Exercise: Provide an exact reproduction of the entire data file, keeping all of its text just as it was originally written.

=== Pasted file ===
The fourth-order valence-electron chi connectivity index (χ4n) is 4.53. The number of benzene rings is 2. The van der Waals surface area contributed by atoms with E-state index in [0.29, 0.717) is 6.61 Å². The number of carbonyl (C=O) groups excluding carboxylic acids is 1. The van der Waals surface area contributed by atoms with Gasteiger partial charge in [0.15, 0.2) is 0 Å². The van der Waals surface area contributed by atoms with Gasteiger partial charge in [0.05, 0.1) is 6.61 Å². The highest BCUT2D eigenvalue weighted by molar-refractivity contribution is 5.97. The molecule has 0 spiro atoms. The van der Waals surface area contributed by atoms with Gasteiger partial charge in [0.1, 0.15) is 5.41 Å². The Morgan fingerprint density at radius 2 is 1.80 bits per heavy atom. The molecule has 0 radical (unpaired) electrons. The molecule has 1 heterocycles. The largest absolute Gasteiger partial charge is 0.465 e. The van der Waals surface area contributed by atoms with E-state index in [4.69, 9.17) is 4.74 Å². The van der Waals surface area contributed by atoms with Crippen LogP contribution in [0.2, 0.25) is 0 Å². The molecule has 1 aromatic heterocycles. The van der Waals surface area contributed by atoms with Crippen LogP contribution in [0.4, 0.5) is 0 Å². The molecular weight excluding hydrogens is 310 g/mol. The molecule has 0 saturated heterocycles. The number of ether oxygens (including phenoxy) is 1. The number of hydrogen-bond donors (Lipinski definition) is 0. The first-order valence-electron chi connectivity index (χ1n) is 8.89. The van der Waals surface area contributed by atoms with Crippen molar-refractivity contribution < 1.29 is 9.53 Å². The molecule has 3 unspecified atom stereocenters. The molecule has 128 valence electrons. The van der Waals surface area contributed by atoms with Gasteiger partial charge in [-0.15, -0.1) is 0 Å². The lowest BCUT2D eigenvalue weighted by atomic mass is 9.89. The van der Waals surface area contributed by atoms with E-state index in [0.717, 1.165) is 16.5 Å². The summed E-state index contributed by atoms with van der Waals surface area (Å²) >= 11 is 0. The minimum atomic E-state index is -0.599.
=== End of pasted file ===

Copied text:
The fourth-order valence-electron chi connectivity index (χ4n) is 4.53. The number of benzene rings is 2. The van der Waals surface area contributed by atoms with E-state index in [0.29, 0.717) is 6.61 Å². The number of carbonyl (C=O) groups excluding carboxylic acids is 1. The van der Waals surface area contributed by atoms with Gasteiger partial charge in [0.15, 0.2) is 0 Å². The van der Waals surface area contributed by atoms with Gasteiger partial charge in [0.05, 0.1) is 6.61 Å². The highest BCUT2D eigenvalue weighted by molar-refractivity contribution is 5.97. The molecule has 0 spiro atoms. The van der Waals surface area contributed by atoms with Gasteiger partial charge in [0.1, 0.15) is 5.41 Å². The Morgan fingerprint density at radius 2 is 1.80 bits per heavy atom. The molecule has 0 radical (unpaired) electrons. The molecule has 1 heterocycles. The largest absolute Gasteiger partial charge is 0.465 e. The van der Waals surface area contributed by atoms with E-state index in [4.69, 9.17) is 4.74 Å². The van der Waals surface area contributed by atoms with Crippen LogP contribution in [0.2, 0.25) is 0 Å². The molecule has 1 aromatic heterocycles. The van der Waals surface area contributed by atoms with Crippen LogP contribution in [0.4, 0.5) is 0 Å². The molecular weight excluding hydrogens is 310 g/mol. The molecule has 0 saturated heterocycles. The number of ether oxygens (including phenoxy) is 1. The number of hydrogen-bond donors (Lipinski definition) is 0. The first-order valence-electron chi connectivity index (χ1n) is 8.89. The van der Waals surface area contributed by atoms with Crippen molar-refractivity contribution < 1.29 is 9.53 Å². The molecule has 3 unspecified atom stereocenters. The molecule has 128 valence electrons. The van der Waals surface area contributed by atoms with Gasteiger partial charge in [-0.15, -0.1) is 0 Å². The lowest BCUT2D eigenvalue weighted by atomic mass is 9.89. The van der Waals surface area contributed by atoms with E-state index in [0.717, 1.165) is 16.5 Å². The summed E-state index contributed by atoms with van der Waals surface area (Å²) >= 11 is 0. The minimum atomic E-state index is -0.599.